Every year, on the day before my birthday, my mother inevitably calls me and tells: “You know, such-and-such years ago, I was going into labor—and twelve hours later, I gave birth to a baby boy with a really big head!” (It’s true. I’m told that the size of my head was record-breaking in Anchorage.)
During our conversation, my mom will invariably remind me about the spaceship Challenger. “I had just learned about it before I went into labor.”
Today marks the thirtieth anniversary of the Challenger disaster—when the NASA orbiter Challenger exploded 73 seconds into its flight, killing all seven of its crew members. Naturally, an event like this is a national tragedy all on its own, but the destruction of the Challenger was particularly poignant because one its crew members was Christa McAuliffe, a schoolteacher selected from more than 11,000 applicants to take part in the mission. At the time of the launch, thousands of teachers and students were watching the event—excitedly cheering for one of their own… until disaster struck.
Following the accident, President Reagan delivered a speech from the Oval Office of the White House. In his address, he said this:
I know it is hard to understand, but sometimes painful things like this happen. It’s all part of the process of exploration and discovery. It’s all part of taking a chance and expanding man’s horizons. The future doesn’t belong to the fainthearted; it belongs to the brave. The Challenger crew was pulling us into the future, and we’ll continue to follow them.
He concluded his remarks with a quote by John Gillespie Magee, Jr., saying they “slipped the surly bonds of earth” to “touch the face of God.”
I remember seeing pictures of the explosion—plumes of white smoke falling down the sky—and I’ve never forgotten it.
…but I’ve also never forgotten something my mother said to me when I was a child. She pointed to a picture of the smoke falling down and said that it was “star smoke,” and that people “came from the stars”—and that I “came from the stars the very next day.”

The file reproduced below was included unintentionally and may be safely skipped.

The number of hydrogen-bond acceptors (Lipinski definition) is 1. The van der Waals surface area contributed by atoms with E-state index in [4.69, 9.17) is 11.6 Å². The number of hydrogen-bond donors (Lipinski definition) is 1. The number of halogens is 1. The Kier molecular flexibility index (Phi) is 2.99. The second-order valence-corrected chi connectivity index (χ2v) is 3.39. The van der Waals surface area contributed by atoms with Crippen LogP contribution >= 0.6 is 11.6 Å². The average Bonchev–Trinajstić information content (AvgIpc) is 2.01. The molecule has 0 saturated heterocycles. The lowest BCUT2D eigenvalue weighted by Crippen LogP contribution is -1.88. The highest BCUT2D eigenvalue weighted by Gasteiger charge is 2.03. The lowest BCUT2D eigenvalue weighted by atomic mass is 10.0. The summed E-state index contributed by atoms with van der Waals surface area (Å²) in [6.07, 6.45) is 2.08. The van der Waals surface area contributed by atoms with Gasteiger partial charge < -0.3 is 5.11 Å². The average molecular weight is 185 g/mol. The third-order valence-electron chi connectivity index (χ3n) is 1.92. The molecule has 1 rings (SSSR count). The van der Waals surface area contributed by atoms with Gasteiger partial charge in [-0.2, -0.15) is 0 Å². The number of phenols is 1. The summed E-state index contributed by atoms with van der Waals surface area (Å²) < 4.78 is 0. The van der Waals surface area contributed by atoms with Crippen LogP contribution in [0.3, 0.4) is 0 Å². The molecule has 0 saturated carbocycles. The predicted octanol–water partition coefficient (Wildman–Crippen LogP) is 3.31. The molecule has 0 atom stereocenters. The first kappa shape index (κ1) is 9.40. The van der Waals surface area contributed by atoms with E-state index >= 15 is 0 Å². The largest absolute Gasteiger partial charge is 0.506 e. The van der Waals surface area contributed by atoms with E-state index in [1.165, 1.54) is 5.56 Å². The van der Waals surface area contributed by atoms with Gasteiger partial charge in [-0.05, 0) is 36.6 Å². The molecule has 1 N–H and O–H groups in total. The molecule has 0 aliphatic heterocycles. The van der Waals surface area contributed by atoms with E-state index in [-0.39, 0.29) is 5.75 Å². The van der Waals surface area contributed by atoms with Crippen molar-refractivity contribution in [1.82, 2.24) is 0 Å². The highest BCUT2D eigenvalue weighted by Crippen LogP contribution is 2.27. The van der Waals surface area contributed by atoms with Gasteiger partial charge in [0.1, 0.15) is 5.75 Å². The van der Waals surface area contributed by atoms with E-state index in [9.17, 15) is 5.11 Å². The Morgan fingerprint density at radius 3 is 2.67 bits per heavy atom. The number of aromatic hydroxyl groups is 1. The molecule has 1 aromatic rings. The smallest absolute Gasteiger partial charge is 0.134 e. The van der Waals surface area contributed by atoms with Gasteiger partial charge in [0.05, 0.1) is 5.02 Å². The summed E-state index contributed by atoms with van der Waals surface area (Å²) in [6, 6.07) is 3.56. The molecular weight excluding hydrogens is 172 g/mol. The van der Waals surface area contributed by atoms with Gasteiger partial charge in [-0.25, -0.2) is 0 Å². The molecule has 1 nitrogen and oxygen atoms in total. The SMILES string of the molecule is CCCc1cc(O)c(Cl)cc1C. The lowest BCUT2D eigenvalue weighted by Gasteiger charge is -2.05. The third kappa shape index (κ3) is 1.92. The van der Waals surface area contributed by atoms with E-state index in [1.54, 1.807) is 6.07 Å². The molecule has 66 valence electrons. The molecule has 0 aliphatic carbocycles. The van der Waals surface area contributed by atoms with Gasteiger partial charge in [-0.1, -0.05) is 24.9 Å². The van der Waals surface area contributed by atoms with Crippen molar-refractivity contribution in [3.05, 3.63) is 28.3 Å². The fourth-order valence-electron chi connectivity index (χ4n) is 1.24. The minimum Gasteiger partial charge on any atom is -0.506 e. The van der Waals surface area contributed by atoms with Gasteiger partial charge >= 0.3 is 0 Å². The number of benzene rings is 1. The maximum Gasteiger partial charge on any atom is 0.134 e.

Today, while reading articles and watching videos that honor the crew of the Challenger, I was once again reminded of what my mother had said and I made a connection that I hadn’t ever considered.
In my novel, I wrote about Feathertop, a being of incredible light and magic. At a later point in the book, Feathertop takes a large ladle and sweeps it across the starry night sky, “as if scooping something into it.” He steps toward a husband and wife who are cradling the still body of a baby boy then “slowly poured the contents of the ladle over the baby. A sparkling, white light—as bright as starlight—flowed from the [ladle], settling on the baby’s chest.”
Soon after, the boy comes back to life—revived by “star smoke.”
I never fully understood why I wrote that scene—but I felt compelled to write it. I kept seeing the image of Feathertop scooping the sky, filling his ladle with starlight to pour over a child.
Today, while living in Florida, not far from where the Challenger disaster took place (Cape Canaveral), I got the annual phone call from my mother and I think I finally understood why I felt compelled to write that scene. I wanted to illustrate a complex, but divine truth: you and I come from the stars.
In reference to our bodies, Carl Sagan wrote that: “The nitrogen in our DNA, the calcium in our teeth, the iron in our blood, the carbon in our apple pies were made in the interiors of collapsing stars. We are made of starstuff.”
But I believe there’s more to it than that. There is something eternal about our nature—about our spirits. Each of us is a divine, immortal child of God. That truth, though at times spoken so casually, is deeply profound. The light, the potential, and immortality within us is far brighter than the moon or even the stars. As author Neal A. Maxwell once said: “You have never seen an immortal star; they finally expire. But seated by you tonight are immortal individuals…”
And that thought—the thought that we are star stuff—gives me hope. So much hope, that even in the midst of terrible disasters, we can point to the smoke and wreckage and see hope—and in so doing “touch the face of God.”
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